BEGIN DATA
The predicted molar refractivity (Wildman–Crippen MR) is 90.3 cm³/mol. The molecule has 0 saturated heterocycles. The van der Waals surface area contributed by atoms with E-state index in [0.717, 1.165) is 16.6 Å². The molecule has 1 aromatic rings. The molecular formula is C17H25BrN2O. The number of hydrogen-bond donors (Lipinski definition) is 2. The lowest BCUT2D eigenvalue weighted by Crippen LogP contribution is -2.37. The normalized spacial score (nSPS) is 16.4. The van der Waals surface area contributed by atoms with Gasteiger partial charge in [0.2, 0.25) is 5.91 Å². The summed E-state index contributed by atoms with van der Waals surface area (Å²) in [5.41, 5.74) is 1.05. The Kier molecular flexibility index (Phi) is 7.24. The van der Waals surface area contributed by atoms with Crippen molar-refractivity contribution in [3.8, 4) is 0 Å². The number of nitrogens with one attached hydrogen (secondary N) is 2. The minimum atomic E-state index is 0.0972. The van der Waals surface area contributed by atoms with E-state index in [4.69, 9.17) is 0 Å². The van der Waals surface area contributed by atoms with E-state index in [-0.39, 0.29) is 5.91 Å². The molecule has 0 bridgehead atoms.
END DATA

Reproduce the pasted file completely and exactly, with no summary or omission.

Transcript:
The predicted molar refractivity (Wildman–Crippen MR) is 90.3 cm³/mol. The molecule has 0 saturated heterocycles. The van der Waals surface area contributed by atoms with E-state index in [0.717, 1.165) is 16.6 Å². The molecule has 1 aromatic rings. The molecular formula is C17H25BrN2O. The number of hydrogen-bond donors (Lipinski definition) is 2. The lowest BCUT2D eigenvalue weighted by Crippen LogP contribution is -2.37. The normalized spacial score (nSPS) is 16.4. The van der Waals surface area contributed by atoms with Gasteiger partial charge in [0.2, 0.25) is 5.91 Å². The summed E-state index contributed by atoms with van der Waals surface area (Å²) in [5.41, 5.74) is 1.05. The Kier molecular flexibility index (Phi) is 7.24. The van der Waals surface area contributed by atoms with Crippen molar-refractivity contribution in [3.8, 4) is 0 Å². The number of nitrogens with one attached hydrogen (secondary N) is 2. The minimum atomic E-state index is 0.0972. The van der Waals surface area contributed by atoms with E-state index in [4.69, 9.17) is 0 Å². The van der Waals surface area contributed by atoms with E-state index in [-0.39, 0.29) is 5.91 Å². The molecule has 0 bridgehead atoms.